User:Doug Weller/Serer stuff

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Jolof Empire[edit]

The mother links the Njaay dynasty to the state of Takrur. Since the Wolof, who later receive Njaajaan Njaay, are described in the myth as having no real dynasties or princely clans at this time, this part of the myth can be interpreted as giving a Takrurian origin to the Njaay dynasty. This reading of the myth aligns the origins of the Jolof empire with influences from the Almoravids and Takrur. p11

As a statement about kingship, the myth of Njaajaan Njaay emphasizes the role of the king as wise peacemaker and arbitrator of disputes, voluntarily acclaimed king by his subjects. Traditions attribute the military expansion of Jolof and the creation of state institutions to later kings. Hidden beneath an Islamic revision of the myth, there is a story which suggests a connection between a miraculous river spirit, the king, and the fertility of the kingdom.4" These associations were preserved in the rituals p11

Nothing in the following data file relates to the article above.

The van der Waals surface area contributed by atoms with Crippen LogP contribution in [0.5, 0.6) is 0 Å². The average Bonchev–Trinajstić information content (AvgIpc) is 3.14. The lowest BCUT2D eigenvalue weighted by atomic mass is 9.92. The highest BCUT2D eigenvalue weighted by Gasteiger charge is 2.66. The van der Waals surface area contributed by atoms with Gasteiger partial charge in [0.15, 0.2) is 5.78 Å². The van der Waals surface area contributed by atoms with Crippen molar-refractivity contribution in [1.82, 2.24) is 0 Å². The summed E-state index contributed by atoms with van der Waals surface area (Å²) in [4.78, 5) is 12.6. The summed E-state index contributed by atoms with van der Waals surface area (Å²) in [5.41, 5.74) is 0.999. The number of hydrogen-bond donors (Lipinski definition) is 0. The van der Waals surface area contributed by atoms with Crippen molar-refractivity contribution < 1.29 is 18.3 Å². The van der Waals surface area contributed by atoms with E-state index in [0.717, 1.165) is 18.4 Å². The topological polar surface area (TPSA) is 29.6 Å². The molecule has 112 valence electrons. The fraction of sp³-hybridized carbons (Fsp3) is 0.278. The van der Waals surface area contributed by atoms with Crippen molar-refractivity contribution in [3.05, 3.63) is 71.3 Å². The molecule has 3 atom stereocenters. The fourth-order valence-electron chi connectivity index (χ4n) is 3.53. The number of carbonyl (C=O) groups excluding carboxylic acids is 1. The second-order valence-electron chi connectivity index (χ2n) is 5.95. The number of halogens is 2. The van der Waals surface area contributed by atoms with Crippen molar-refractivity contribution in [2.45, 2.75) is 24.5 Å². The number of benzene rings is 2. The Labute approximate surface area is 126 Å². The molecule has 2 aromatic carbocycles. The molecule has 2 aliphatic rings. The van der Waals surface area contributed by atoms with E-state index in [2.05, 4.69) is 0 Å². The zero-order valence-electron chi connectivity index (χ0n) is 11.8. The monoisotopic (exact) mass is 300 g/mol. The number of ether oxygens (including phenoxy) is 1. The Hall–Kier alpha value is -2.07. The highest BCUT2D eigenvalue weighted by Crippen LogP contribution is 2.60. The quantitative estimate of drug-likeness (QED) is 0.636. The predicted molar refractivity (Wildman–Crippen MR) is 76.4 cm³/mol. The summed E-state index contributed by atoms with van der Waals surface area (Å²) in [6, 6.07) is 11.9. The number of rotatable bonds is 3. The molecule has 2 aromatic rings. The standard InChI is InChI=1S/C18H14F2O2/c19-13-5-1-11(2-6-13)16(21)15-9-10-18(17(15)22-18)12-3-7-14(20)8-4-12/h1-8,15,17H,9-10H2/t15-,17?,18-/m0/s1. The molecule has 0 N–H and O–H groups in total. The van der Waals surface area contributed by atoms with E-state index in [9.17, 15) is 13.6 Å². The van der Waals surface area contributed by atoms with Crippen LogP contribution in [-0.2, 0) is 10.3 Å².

The court of Njaajaan Njaay then served as a vehicle for the expansion of the Wolof language and culture. Most versions of the myth explain how the new dynasty superimposed itself upon a preexisting social structure dominated by the laman, Wolof elders who claimed "ownership" of the land as the descendants of the founders of village communities. The laman retained many of their functions under the new monarchical order, becoming a kind of lesser nobility within the new state, and serving as electors when the time came to choose a new king from the Njaay dynasty. page 12

<ref>{{cite book|last=Fearing|first=James F.|title=West African Slavery and Atlantic Commerce: The Senegal River Valley, 1700-1860|year=2003|publisher=Cambridge University Press|isbn=978-0521534529|page=11}}</ref>